The Workplace Violence Prevention for Health Care and Social Service Workers Act (H.R. 1195) seeks to keep social workers, health care professionals and social service professionals safe at work and is expected to be brought to a vote on Friday, April 16. This much-needed legislation would require hospitals, residential treatment facilities, substance use disorder treatment centers, clinics at correctional or detention facilities, and other service facilities to develop and implement comprehensive violence prevention plans and provide whistle-blower protections for workers.
Social workers serve individuals, families and communities in a variety of settings, many of which pose a risk of violence. When social workers show up to work, they should not have to worry about whether they are going to be injured in an assault. This legislation is essential also in ensuring safer healing environments for clients. When a client harms a social worker or other social service worker, it can be traumatizing to both the worker and the client. Other clients witnessing violence also are traumatized.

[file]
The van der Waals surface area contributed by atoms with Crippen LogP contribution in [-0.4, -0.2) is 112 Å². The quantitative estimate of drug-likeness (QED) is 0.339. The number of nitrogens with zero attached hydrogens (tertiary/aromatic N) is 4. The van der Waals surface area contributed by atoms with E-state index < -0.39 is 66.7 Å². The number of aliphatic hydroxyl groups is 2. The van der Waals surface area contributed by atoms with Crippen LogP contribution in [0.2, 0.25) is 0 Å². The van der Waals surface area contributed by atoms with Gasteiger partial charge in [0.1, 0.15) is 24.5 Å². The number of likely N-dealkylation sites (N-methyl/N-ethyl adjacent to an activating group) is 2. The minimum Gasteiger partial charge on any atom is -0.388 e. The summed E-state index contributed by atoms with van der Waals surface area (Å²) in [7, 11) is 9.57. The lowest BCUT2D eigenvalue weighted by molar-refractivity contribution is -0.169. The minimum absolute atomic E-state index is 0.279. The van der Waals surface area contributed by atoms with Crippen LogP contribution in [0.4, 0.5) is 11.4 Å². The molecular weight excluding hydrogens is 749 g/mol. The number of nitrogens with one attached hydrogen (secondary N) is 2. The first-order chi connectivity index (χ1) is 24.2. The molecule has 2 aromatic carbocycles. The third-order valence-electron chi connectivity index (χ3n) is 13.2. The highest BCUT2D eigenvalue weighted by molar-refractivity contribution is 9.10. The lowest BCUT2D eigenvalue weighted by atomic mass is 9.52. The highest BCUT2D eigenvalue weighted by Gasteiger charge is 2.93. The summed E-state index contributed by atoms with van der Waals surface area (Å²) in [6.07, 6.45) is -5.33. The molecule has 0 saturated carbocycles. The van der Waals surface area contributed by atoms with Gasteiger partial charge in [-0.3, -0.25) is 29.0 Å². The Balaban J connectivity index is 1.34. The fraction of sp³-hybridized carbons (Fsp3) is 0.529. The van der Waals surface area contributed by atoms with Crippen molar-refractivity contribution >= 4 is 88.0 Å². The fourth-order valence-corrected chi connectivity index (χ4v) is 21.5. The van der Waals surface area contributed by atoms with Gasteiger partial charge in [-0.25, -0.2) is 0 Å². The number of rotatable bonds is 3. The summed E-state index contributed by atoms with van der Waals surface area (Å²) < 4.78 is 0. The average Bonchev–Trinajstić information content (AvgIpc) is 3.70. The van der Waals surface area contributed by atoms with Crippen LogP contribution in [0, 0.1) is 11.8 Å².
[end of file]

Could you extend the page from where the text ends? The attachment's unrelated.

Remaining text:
According to the Bureau of Labor Statistics, health care and social service workers are nearly five times more likely to be assaulted than other workers, and the rate of violent injuries is growing rapidly. According to a press release from the lead sponsor, Rep. Joe Courtney (D-CT-2), the rising rates of workplace violence against health care and social service workers is an epidemic that has been exacerbated by the COVID-19 pandemic.
Currently, there is no federal enforceable violence prevention standard covering health care and social services. Furthermore, federal guidelines do not cover those working in public facilities.
No one should face violence, intimidation, or fear for their safety while working to help others and save lives. Violence is not just “part of the job,” and studies show that prevention plans work. Many violent incidents can be predicted and minimized with the right staffing, policies and protocols. This legislation builds upon well-established guidelines from the Department of Labor.
Contact your Representative today and ask them to support social workers, nurses, and other healthcare and social service professionals by supporting H.R. 1195 and to moving the bill toward passage.
Click here to contact your representative in Congress: https://buff.ly/2RCmg7F